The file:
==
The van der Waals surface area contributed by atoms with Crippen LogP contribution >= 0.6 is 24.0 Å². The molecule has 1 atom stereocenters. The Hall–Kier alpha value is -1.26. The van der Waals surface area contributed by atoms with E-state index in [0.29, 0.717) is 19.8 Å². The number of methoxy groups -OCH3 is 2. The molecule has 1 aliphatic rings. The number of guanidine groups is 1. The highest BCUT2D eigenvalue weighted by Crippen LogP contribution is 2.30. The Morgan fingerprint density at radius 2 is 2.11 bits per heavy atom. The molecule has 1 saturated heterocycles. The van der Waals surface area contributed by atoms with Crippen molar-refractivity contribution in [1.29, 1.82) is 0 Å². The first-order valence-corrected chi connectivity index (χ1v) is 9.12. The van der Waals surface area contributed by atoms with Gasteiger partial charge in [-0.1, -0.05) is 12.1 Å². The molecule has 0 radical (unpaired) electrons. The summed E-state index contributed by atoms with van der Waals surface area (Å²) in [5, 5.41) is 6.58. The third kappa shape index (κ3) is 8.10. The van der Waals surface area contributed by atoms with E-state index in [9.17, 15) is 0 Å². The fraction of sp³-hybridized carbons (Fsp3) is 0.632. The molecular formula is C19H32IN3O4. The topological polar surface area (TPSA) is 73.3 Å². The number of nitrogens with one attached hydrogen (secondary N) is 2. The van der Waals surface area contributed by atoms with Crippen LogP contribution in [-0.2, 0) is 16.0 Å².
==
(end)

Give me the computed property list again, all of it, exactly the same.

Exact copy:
The van der Waals surface area contributed by atoms with Crippen LogP contribution >= 0.6 is 24.0 Å². The molecule has 1 atom stereocenters. The Hall–Kier alpha value is -1.26. The van der Waals surface area contributed by atoms with E-state index in [0.29, 0.717) is 19.8 Å². The number of methoxy groups -OCH3 is 2. The molecule has 1 aliphatic rings. The number of guanidine groups is 1. The highest BCUT2D eigenvalue weighted by Crippen LogP contribution is 2.30. The Morgan fingerprint density at radius 2 is 2.11 bits per heavy atom. The molecule has 1 saturated heterocycles. The van der Waals surface area contributed by atoms with Crippen molar-refractivity contribution in [1.29, 1.82) is 0 Å². The first-order valence-corrected chi connectivity index (χ1v) is 9.12. The van der Waals surface area contributed by atoms with Gasteiger partial charge in [-0.1, -0.05) is 12.1 Å². The molecule has 0 radical (unpaired) electrons. The summed E-state index contributed by atoms with van der Waals surface area (Å²) in [5, 5.41) is 6.58. The third kappa shape index (κ3) is 8.10. The van der Waals surface area contributed by atoms with E-state index in [9.17, 15) is 0 Å². The fraction of sp³-hybridized carbons (Fsp3) is 0.632. The molecular formula is C19H32IN3O4. The topological polar surface area (TPSA) is 73.3 Å². The number of nitrogens with one attached hydrogen (secondary N) is 2. The van der Waals surface area contributed by atoms with Crippen LogP contribution in [-0.2, 0) is 16.0 Å².